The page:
"Sometimes tomorrow doesn't come."
And that's what happened to this group, all because their homes weren't equipped with smoke detectors.
"They found him rolled up in a blanket in the corner of his bedroom and he was still alive but he had suffered very, very hot temperatures."
This little boy was turning five years old in less than a month before the fire. He never got the chance to blow out his candles on November 2nd.
"It was one of these saint candles. Our Hispanic culture uses them a lot for religious purposes."
Inspector, Cassandra Guerrero, says 4-year-old, Osvaldo Moreno, was in his room, saw a lit candle and wanted to blow it out.
"He probably climbed on the dresser to blow out the candle in preparation for his birthday party coming up."
But while he climbed up to the dresser, Guerrero says the candle fell and the fire quickly spread. The housekeeper and his younger sister were home at the time. They survived the fatal blaze. Little Osvaldo died in the hospital days later.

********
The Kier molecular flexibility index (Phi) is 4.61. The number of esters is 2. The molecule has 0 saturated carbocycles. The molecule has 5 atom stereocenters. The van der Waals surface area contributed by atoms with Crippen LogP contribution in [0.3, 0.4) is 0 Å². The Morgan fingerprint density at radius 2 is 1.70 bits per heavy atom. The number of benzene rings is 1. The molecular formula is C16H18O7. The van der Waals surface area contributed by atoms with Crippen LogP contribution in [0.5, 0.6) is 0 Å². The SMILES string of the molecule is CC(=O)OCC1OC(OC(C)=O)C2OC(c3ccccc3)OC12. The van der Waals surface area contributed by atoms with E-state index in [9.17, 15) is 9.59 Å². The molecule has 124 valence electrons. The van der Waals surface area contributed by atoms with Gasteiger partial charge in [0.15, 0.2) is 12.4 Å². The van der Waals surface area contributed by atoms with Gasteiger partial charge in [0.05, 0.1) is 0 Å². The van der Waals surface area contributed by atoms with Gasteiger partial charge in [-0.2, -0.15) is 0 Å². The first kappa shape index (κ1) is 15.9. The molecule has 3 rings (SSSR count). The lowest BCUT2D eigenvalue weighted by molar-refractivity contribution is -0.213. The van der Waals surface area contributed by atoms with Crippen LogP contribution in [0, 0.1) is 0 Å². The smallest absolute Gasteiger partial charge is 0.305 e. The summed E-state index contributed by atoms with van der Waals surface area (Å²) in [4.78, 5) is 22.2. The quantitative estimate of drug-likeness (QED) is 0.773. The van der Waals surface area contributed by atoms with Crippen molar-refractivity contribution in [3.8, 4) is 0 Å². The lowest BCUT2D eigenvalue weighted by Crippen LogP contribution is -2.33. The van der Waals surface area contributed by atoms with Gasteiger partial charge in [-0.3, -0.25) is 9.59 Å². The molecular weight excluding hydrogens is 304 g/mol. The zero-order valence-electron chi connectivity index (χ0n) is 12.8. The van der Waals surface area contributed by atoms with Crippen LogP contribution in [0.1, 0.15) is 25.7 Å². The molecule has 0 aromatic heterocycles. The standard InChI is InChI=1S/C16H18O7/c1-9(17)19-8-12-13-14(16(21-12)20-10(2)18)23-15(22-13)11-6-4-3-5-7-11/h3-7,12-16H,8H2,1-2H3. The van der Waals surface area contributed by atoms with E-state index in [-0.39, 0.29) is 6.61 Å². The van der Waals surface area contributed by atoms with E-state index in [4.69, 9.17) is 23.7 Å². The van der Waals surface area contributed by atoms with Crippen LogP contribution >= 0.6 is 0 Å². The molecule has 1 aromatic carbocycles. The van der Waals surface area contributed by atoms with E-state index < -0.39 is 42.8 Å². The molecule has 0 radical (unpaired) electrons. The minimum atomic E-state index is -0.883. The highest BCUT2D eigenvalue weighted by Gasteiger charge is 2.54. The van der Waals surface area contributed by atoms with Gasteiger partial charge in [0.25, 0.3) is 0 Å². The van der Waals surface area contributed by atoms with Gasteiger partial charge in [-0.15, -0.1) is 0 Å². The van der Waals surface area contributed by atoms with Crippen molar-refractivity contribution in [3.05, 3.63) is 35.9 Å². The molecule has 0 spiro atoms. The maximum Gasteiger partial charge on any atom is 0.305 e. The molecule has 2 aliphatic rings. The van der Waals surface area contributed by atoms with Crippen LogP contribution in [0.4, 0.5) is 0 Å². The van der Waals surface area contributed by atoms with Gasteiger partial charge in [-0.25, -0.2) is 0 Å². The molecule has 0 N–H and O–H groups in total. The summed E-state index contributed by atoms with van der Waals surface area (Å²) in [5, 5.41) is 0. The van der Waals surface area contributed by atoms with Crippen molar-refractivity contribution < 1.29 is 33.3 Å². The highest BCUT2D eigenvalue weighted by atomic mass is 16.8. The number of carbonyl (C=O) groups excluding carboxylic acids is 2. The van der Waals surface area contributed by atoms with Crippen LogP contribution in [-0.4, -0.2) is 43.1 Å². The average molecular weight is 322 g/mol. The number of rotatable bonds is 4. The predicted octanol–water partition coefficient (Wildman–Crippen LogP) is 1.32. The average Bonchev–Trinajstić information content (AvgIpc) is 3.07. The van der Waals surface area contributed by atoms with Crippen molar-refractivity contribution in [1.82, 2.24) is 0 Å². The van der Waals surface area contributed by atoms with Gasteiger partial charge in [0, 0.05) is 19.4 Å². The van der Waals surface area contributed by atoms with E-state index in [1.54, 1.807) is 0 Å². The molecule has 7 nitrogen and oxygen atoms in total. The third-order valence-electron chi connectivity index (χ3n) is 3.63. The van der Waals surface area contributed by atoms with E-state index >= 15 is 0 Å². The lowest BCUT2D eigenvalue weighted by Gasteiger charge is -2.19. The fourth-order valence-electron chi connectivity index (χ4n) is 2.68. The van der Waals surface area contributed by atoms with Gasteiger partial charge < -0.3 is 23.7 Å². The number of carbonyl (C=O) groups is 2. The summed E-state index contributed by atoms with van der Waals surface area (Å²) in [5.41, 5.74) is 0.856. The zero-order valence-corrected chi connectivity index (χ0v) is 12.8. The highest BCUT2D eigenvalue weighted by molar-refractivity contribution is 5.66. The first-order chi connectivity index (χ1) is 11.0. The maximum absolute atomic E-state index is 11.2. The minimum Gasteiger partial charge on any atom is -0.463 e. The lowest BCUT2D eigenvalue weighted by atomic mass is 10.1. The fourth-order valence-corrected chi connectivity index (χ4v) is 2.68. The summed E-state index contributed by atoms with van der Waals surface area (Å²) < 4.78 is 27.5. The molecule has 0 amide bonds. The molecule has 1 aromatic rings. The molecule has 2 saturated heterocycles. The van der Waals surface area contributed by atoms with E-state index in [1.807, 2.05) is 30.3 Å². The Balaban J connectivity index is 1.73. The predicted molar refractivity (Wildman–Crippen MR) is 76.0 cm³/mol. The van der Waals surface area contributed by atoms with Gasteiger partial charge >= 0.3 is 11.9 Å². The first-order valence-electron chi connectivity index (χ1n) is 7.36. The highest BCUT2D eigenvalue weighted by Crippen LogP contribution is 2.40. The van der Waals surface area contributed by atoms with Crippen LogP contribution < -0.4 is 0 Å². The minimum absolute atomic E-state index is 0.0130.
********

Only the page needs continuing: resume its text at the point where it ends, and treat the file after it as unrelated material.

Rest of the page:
"Her mother had a working smoke alarm that they took down four or five days before the fire as they worked on the ceiling. Evidently, it never went back up."
Rosie Camarillo couldn't escape the flames after an electrical fire. The smoke was so thick, Guerrero says Camarillo couldn't get to the door in time.
"These people died for less than $5. You can buy a smoke alarm, complete with the batteries, for less than $5."
Guerrero says a room can be completely engulfed in flames in only 40 seconds. so, if you have a working smoke detector installed, she says you will have more than enough time to get you and your loved ones out safely.
"In the very early stages of a fire, the smoke alarm will pick up smoke to be able to alert you to give you some time to be able to get up and get out."
Now, many will think to put a smoke alarm in the kitchen. Guerrero says don't!!!! Instead, you should place them in every level of your home, including the basement if you have one.
"It should be in every room or sleeping area and the common hallway."
Guerrero wants to help those needy families this holiday season and needs your help. If you'd like to donate a smoke alarm, contact: Cassandra Guerrero at (956) 554-6994.